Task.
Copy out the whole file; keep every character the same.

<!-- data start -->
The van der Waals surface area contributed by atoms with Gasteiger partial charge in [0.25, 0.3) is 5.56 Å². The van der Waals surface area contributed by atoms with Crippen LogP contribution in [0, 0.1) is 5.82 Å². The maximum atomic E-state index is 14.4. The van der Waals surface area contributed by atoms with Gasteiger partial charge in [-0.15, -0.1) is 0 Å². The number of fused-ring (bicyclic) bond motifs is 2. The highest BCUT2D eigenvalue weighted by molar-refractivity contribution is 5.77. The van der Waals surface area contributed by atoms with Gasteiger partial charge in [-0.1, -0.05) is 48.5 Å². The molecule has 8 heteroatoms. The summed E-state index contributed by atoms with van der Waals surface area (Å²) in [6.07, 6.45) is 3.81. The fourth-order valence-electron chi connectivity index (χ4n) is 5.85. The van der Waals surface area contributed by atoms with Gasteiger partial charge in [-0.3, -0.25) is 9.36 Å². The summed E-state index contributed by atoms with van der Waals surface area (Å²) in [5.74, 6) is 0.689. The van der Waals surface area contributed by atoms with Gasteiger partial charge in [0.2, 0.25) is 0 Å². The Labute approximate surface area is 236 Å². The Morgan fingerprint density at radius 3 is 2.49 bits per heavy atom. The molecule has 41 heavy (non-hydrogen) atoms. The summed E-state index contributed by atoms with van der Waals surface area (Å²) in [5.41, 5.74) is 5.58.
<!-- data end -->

The van der Waals surface area contributed by atoms with Gasteiger partial charge in [0.25, 0.3) is 5.56 Å². The van der Waals surface area contributed by atoms with Crippen LogP contribution in [0, 0.1) is 5.82 Å². The maximum atomic E-state index is 14.4. The van der Waals surface area contributed by atoms with Gasteiger partial charge in [-0.15, -0.1) is 0 Å². The number of fused-ring (bicyclic) bond motifs is 2. The highest BCUT2D eigenvalue weighted by molar-refractivity contribution is 5.77. The van der Waals surface area contributed by atoms with Gasteiger partial charge in [-0.1, -0.05) is 48.5 Å². The molecule has 8 heteroatoms. The summed E-state index contributed by atoms with van der Waals surface area (Å²) in [6.07, 6.45) is 3.81. The fourth-order valence-electron chi connectivity index (χ4n) is 5.85. The van der Waals surface area contributed by atoms with Gasteiger partial charge in [-0.3, -0.25) is 9.36 Å². The summed E-state index contributed by atoms with van der Waals surface area (Å²) in [5.74, 6) is 0.689. The van der Waals surface area contributed by atoms with Gasteiger partial charge in [0.2, 0.25) is 0 Å². The Labute approximate surface area is 236 Å². The Morgan fingerprint density at radius 3 is 2.49 bits per heavy atom. The molecule has 41 heavy (non-hydrogen) atoms. The summed E-state index contributed by atoms with van der Waals surface area (Å²) in [5.41, 5.74) is 5.58.